France's national health agency has found dangerous chemicals in babies' nappies.
Some of the substances found are above safe levels, and are potentially dangerous to human health, reports BBC.
Controversial weed killer glyphosate was found at lower levels. Glyphosate is a commonly used herbicide, classified as "probably carcinogenic" by a World Health Organisation study.
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The study by Anses tested a number of disposable nappies by various brands. The brands were not named, but BBC reports some of them are sold in other countries.
Under "realistic use" conditions, the study "detected a number of hazardous chemicals in disposable diapers that could migrate through urine for example, and enter into prolonged contact with babies' skin".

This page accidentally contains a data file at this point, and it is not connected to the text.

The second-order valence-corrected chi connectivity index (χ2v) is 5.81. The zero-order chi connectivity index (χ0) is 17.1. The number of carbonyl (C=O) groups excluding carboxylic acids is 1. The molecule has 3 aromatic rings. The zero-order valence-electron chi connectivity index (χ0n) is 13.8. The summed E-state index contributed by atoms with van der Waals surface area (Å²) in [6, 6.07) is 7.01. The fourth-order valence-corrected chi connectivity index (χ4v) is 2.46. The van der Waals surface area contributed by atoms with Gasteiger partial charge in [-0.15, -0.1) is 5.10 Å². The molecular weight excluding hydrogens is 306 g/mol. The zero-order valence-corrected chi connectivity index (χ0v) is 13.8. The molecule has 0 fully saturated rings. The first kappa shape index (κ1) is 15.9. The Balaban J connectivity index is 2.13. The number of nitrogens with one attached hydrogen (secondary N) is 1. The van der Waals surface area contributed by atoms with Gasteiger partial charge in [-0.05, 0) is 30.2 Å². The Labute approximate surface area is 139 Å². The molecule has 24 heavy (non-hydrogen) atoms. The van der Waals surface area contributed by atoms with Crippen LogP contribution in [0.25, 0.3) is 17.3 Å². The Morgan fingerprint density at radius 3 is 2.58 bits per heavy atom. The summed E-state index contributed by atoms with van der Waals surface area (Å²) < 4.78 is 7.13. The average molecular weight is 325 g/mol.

Some chemicals were added intentionally, such as perfumes that could irritate babies' skin. Others were introduced, likely from contaminated materials, or as part of the manufacturing process plan, reports BBC.
France's Health Minister Agnes Buzyn said there is "no serious or immediate" risk to babies' health.
However, a joint statement from France's health, finance and environment ministers has told nappy manufacturers they have 15 days to figure out how they are going to rid their products of the toxic substances.
Ms Buzyn said the government would allow for a delay of up to six months, so the companies could change their production methods.